“Barnard Speaks Out” In A Dull Roar

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A two-way street as communication

Bwog’s Barnard Bureau Chief Renée Kraiem visited the Diana Center Event Oval last night. There, Barnard students and administrators gathered over falafel and hummus to cultivate better collaboration between students and administrators.

The evening began with an administrative panel on the issue that included Annie Aversa, Dean for Campus and Residential Life, Avis Hinkson, Dean of the College, and Joyce Lewandowski from Student Life, Director of Orientation and Activities, all monitored by Abigail Lewis, the Associate Director of the Athena Center.  Lewis presented three key aspects of communication for panelists to address: communication, role modeling, and transparency. “Complete transparency isn’t always appropriate, or desired,” said Lewis, but urged the panel and its audience to address what area of policy could realistically be more transparent.

Dean Hinkson, for her part, insisted that communication is a “two-way street,” and categorized the issue as “how to cultivate responses, pause, and really listen to those responses.”  Hinkson highlighted the difficulty she and other administrators have experienced in trying to cultivate responses, citing the meager ten responses she received to her email regarding housing this week. “Obviously it’s an issue of trust,” said Hinkson. “The degree to which you believe that I am being truthful will guide your opinions and your responses and what you choose to share as well…but I hope that as we enter into dialogue we are always coming with our best foot forward.”

Lewandowski and Aversa echoed AHinks’s comments, stressing that, on the housing front, “a simple question is never really a simple question,” and their respective struggles to solicit feedback from a wide range of students. “I look through comments on campus media,” said Lewandowski, and “those are the things I always keep in mind when I’m making changes to the schedule. So keep writing those op-eds, keep posting stuff on campus media because we do read it…and for me personally, I do take it very seriously.”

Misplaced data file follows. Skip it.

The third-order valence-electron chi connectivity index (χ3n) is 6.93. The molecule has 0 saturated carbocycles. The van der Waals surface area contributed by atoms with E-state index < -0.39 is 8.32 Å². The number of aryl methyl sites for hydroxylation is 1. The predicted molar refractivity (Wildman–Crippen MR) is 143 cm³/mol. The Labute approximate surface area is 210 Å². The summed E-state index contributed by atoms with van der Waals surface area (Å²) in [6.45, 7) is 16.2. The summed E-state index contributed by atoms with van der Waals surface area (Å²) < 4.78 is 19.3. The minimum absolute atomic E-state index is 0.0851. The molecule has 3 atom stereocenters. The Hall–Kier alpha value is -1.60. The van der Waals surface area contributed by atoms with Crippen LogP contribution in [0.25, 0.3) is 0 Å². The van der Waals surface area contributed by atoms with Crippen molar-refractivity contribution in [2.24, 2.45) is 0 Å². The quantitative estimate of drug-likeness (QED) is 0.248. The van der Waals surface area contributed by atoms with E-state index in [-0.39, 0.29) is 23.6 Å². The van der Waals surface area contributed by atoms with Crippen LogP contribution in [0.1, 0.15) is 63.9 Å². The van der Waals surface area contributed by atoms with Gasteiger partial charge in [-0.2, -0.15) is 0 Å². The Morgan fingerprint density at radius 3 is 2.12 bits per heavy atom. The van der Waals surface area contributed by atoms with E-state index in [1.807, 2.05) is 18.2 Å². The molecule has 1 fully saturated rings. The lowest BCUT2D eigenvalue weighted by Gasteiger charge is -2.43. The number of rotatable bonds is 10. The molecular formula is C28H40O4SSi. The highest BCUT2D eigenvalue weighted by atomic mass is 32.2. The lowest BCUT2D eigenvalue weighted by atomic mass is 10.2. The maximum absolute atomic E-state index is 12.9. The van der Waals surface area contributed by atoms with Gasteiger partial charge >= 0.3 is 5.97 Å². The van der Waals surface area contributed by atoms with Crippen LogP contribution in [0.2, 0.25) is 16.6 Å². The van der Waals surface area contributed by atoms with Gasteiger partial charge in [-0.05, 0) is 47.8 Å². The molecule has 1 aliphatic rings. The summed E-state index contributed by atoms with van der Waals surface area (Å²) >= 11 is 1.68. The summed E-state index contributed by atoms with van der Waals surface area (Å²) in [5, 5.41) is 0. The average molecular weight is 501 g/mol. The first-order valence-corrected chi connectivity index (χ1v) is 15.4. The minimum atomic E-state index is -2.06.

The evening concluded with discussions between administrators and student attendees at individual tables that included a breadth of recent policy changes on campus, including the ongoing negotiations between the college and Local 2110 UAW workers, the fall housing crisis, and the recent decrease in free counseling sessions at Furman, to name a few. All tables carried on excited discussions through the meeting’s scheduled ending at 8 pm, and for the next half hour almost all administrators remained in the Event Oval speaking with even smaller groups of students. The productivity of this notwithstanding, the issue still stands that, in the words of Aversa, “if we’re so reliant on student feedback…and we get [such] a small proportion of responses…how can we get a larger group of students…how can we communicate that to students? Apparently, Barnard is going to need more than falafel.

Metaphor via Wikimedia Commons

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  1. Ugh.

    “The degree to which you believe that I am being truthful will guide your opinions and your responses and what you choose to share as well…but I hope that as we enter into dialogue we are always coming with our best foot forward.”

    But the point is that we don't believe that you're being truthful or that you care to listen. Otherwise, why would changes to longstanding policy, or permitted practice or whatever the administration cares to call things they've promised people, have been announced without previous space for dialogue? It seems quite clear that after all of the meal plan trouble students gave Barnard, after all of the conversations with the administration that did result in concrete change, that the Deans or the Board (or whomever we're blaming is) decided that it would probably be best not to make things like this public until after the decision is already made. This way complaints don't really have to be taken into consideration, they can just be heard and promptly ignored. Communication can't be a two-way street after a decision has ALREADY BEEN MADE.

  2. Anonymous  

    yep, three times (twice illegally with part-time and returning student housing contract denial)

  3. Anonymous

    There will never be cooperation as long as the administrators remain accountable to no one. These masterminds have no incentive to listen to plebes like us. I say if they want to prove they are willing to listen to students, why not make their employment contingent on a vote by the students? Bureaucrats at Barnard, and more broadly Columbia, are out of control. Who made these people God?

  4. Anonymous

    Barnard is in trouble. That much is clear.

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